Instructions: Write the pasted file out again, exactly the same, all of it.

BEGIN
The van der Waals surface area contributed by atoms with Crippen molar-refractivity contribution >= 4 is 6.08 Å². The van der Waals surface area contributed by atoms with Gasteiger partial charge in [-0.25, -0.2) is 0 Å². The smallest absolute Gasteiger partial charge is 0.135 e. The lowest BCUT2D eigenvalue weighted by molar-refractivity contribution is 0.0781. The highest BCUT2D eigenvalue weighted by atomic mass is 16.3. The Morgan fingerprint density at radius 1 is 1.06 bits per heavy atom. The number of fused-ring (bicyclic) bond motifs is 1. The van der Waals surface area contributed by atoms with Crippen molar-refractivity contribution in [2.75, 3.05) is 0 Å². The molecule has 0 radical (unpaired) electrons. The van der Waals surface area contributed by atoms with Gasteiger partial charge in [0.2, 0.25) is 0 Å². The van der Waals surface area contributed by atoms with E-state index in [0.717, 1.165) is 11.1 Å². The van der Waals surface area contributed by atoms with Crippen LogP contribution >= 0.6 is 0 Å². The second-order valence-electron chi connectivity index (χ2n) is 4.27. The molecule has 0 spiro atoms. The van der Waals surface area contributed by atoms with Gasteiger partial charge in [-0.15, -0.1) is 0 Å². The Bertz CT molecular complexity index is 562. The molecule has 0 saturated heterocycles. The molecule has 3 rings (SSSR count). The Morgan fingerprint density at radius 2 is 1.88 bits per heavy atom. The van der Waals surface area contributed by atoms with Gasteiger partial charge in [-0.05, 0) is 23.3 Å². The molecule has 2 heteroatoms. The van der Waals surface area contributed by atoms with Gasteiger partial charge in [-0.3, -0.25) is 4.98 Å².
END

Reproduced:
The van der Waals surface area contributed by atoms with Crippen molar-refractivity contribution >= 4 is 6.08 Å². The van der Waals surface area contributed by atoms with Gasteiger partial charge in [-0.25, -0.2) is 0 Å². The smallest absolute Gasteiger partial charge is 0.135 e. The lowest BCUT2D eigenvalue weighted by molar-refractivity contribution is 0.0781. The highest BCUT2D eigenvalue weighted by atomic mass is 16.3. The Morgan fingerprint density at radius 1 is 1.06 bits per heavy atom. The number of fused-ring (bicyclic) bond motifs is 1. The van der Waals surface area contributed by atoms with Crippen molar-refractivity contribution in [2.75, 3.05) is 0 Å². The molecule has 0 radical (unpaired) electrons. The van der Waals surface area contributed by atoms with Gasteiger partial charge in [0.2, 0.25) is 0 Å². The van der Waals surface area contributed by atoms with E-state index in [0.717, 1.165) is 11.1 Å². The van der Waals surface area contributed by atoms with Crippen LogP contribution >= 0.6 is 0 Å². The second-order valence-electron chi connectivity index (χ2n) is 4.27. The molecule has 0 spiro atoms. The van der Waals surface area contributed by atoms with Gasteiger partial charge in [-0.15, -0.1) is 0 Å². The Bertz CT molecular complexity index is 562. The molecule has 0 saturated heterocycles. The molecule has 3 rings (SSSR count). The Morgan fingerprint density at radius 2 is 1.88 bits per heavy atom. The van der Waals surface area contributed by atoms with Gasteiger partial charge in [-0.05, 0) is 23.3 Å². The molecule has 2 heteroatoms. The van der Waals surface area contributed by atoms with Gasteiger partial charge in [-0.3, -0.25) is 4.98 Å².